There's no use in beating a dead horse. Let's wait for people to bring sources to the table. — Ƶ§œš¹ [aɪm ˈfɻɛ̃ⁿdˡi] 08:30, 23 October 2008 (UTC)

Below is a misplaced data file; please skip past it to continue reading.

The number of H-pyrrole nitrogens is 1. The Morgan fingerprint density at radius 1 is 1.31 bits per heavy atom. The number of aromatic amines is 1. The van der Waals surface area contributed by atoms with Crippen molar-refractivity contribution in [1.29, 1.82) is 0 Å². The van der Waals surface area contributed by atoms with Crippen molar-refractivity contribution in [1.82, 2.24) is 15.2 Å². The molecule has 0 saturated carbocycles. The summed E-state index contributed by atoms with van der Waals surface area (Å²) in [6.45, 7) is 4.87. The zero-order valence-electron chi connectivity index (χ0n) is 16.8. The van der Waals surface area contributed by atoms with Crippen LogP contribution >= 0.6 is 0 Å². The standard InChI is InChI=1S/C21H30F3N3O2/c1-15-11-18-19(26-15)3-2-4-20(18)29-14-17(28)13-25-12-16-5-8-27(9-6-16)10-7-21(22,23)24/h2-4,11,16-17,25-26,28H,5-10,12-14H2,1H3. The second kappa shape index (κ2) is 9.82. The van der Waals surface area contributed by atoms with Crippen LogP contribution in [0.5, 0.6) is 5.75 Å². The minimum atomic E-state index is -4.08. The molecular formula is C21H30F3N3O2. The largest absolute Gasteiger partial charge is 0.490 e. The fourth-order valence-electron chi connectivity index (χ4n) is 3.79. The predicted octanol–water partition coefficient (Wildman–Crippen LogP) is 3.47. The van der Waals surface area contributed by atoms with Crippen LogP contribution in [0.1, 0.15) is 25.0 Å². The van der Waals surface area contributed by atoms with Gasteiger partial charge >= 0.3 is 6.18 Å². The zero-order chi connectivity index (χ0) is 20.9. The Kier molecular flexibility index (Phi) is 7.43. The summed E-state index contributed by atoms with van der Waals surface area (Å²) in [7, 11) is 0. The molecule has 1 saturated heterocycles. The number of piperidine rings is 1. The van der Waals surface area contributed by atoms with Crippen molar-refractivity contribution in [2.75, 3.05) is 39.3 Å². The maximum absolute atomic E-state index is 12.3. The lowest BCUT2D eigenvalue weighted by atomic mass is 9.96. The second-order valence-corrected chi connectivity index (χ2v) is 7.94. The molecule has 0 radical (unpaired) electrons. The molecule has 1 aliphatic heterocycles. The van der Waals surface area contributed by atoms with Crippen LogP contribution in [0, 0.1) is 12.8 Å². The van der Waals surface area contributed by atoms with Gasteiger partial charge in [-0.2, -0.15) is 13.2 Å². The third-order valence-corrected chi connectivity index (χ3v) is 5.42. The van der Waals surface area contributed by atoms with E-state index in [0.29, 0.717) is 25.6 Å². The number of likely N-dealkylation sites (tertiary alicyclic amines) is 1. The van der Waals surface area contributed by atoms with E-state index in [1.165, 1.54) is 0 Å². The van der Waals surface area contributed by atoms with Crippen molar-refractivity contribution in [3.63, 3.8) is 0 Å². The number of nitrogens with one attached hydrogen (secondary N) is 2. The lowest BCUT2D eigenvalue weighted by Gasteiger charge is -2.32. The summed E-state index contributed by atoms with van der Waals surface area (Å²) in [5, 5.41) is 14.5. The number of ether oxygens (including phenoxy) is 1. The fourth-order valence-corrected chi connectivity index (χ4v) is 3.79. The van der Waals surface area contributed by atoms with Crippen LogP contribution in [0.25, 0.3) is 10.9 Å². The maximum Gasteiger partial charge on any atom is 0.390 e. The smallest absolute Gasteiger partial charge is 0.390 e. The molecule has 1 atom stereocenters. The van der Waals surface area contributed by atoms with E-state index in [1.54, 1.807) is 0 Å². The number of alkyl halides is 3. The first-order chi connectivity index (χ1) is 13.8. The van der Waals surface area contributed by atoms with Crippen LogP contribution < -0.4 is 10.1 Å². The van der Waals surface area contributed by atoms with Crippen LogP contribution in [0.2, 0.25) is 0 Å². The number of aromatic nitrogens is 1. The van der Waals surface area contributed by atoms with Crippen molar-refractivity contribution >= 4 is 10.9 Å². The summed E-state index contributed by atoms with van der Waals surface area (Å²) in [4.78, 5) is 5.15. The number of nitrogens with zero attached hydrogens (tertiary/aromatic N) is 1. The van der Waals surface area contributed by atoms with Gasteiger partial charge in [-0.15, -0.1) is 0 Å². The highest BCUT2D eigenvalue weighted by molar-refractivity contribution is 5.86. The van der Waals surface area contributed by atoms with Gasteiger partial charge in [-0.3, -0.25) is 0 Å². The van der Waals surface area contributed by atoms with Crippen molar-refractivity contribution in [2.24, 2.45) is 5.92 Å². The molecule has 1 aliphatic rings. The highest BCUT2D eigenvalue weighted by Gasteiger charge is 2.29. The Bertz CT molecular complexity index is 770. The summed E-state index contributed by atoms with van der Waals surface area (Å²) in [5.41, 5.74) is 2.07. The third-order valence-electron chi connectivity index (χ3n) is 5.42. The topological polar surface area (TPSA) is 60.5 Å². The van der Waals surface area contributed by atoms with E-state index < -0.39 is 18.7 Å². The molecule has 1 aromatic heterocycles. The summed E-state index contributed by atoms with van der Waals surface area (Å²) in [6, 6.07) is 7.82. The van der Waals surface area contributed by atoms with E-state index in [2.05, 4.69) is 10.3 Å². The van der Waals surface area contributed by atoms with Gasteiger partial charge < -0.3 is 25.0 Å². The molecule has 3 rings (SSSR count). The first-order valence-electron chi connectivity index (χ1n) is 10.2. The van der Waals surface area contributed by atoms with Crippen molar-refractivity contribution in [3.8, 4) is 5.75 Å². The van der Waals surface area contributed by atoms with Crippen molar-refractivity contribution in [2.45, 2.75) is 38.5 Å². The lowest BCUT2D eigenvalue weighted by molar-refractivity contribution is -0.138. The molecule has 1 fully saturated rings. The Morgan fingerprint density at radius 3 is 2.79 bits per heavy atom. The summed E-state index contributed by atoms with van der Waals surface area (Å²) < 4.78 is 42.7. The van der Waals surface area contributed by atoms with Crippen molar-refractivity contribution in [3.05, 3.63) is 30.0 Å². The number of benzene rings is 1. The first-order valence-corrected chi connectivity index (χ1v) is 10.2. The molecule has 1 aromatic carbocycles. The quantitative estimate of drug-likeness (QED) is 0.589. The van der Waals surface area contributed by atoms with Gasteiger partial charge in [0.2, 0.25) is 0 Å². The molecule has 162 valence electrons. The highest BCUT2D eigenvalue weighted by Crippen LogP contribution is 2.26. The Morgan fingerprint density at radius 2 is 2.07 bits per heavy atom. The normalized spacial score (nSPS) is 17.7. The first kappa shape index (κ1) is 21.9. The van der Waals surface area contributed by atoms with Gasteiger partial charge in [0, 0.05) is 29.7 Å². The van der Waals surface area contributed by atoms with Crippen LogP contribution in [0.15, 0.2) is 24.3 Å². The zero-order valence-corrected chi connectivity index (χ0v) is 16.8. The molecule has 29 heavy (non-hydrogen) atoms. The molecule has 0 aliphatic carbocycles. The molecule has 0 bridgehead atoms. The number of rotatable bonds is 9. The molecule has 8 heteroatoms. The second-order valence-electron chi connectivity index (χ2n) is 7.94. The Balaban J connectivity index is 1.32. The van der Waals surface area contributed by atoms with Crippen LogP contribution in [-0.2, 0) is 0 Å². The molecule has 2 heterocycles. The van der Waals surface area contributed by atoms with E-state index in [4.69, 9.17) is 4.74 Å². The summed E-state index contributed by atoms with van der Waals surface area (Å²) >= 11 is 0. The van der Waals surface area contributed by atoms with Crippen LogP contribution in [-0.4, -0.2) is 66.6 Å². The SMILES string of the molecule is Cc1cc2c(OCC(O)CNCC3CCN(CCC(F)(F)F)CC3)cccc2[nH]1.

I am waiting, but in meantime it costs nothing (except time) to make a reply to garik, as in his posting I can see the same overtones as in both articles. For example: "certainly there was something analogous to RP: a pronunciation of Classical Latin that was promoted by teachers". It is not certain, it is only possible, and only on the grounds of our common sense (which is unscientific). Yet, even if there was some RP in Roman schools, that says nothing about the matter, whether the pronuntiation promoted in schools was artificial, for this is not obvious. In my country, for example, the schools indeed promote some standard of the language (incl. correct pronuntiation), but at the same time this standard "dialect" is simply alive in houses of the prevailing majority of citizens, and so a child before s/he goes to school, learns it basicaly at home. And in other countries (like in Germany) the standard dialect is indeed less or more artificial and some local dialect is spoken in houses, which (the dialect) indeed less or more differs from the written language. So, depends on where you live, your common sense tells you something else about what is natural, and so this method of reasoning about the ancient Rome should be abandoned. What matters is sources. And sources tell us, that the only change in pronuntiation (of the spoken Latin), which took place in 1st century BCE, was caused not by school, but by fashion. And, interestingly, this change is also reflected in written works, specifically in metre. So, to be back to the matter, I am currently not commenting your edit or policy of waiting for sources some time, and then deleting the unsourced matter (which is probably correct most of the time). I am just telling garik (using some, maybe lenghty, argumentation), that there are some controversial things in the POV presented in the fragment of the matter we're discussing. Mamurra (talk) 10:07, 23 October 2008 (UTC)